Putting aside for a moment my concerns of how many voters never saw Terrence Malick's demanding opus in the first place, this was a case of Academy members embracing work they could comfortably get their arms around -- as was the case with "Hugo"'s second most egregiously undeserved technical win of the night, as its unremarkable-to-creaky visual effects bested those of "Rise of the Planet of the Apes," which only created exciting, uncharted new options for filmmakers and actors alike.
Voters similarly had their eye on the rear view mirror in the screenplay categories, handing Alexander Payne a second Oscar, and Woody Allen a fourth, for snugly narrow creations that fall well short of the tonal and structural innovations of either writer-director's best work, perhaps denying the Best Picture frontrunner because they're not entirely certain how it was written at all. And their cautious streak even extended to the short film categories, usually the preserve of the up-and-coming: thanks to the presence of Terry George and Ciaran Hinds's established names, the televisual, tepidly sentimental "The Shore" defeated the far sprightlier and more inventive "Tuba Atlantic," at least ensuring that "The Iron Lady" (I beg your pardon, two-time Academy Award winner "The Iron Lady") isn't the worst film to win an Oscar this year.
Perhaps this surfeit of familiar, faintly fusty winners was the Academy's way of bargaining with themselves for giving three of their top prizes to scrappy, seductively French-accented outsiders whose names would have meant little to most voters this time last year -- though many will see these laurels for a retro exercise about Hollywood's golden age as no less safe and regressive a decision. Maybe so, maybe no, but as I wrote in my pre-ceremony plea for "The Artist" on Saturday, rewarding a silent, black-and-white, French-made comedy was one of the most novel and adventurous options the Academy faced in their year of not living dangerously.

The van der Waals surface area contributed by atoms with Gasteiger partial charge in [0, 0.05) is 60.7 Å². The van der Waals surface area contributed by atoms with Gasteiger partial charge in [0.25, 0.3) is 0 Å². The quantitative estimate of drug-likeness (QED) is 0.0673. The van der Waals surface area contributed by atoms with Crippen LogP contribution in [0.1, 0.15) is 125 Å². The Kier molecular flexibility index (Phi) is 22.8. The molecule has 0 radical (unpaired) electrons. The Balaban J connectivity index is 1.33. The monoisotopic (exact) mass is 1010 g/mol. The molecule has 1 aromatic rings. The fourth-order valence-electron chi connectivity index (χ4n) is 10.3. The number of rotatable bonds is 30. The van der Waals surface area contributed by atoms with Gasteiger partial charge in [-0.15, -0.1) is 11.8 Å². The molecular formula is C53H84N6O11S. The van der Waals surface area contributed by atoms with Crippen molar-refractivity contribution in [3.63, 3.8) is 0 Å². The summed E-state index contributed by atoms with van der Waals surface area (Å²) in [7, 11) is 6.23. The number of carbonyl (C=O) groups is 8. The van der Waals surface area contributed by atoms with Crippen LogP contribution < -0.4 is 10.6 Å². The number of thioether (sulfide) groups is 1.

Meanwhile, like "The Artist," the ceremony demonstrated that revisiting the past has its assets, too. The return of Billy Crystal proved, on balance, a welcome one. His schtick was well-worn, but warm and amusing with it: after a ropey introductory video skit in which his nerves and rustiness were all too evident, his timing picked up, his audience touch returned, his teeth even came out a little. A safe pair of hands, it seems, can still be a spry one.
That said, in a ceremony awash with old hands and old jokes, is it perhaps telling that the most memorable performance of all came from 23-year-old firework Emma Stone? Presenting Best Visual Effects with a comparatively defused Ben Stiller, the gifted young comedienne killed on her Oscarcast debut, riffing with acid zaniness on Hollywood's expectations of ingenues like her and subtly skewering last year's ill-fated host Anne Hathaway in the process. Fresh, funky, eccentric, with just a smidge of non-toxic daring, the night's MVP was everything the Academy at large wasn't this year: one hopes this is the first of many Academy Award appearances from Stone, and not just as a presenter.
First, however, they owe Viola Davis one.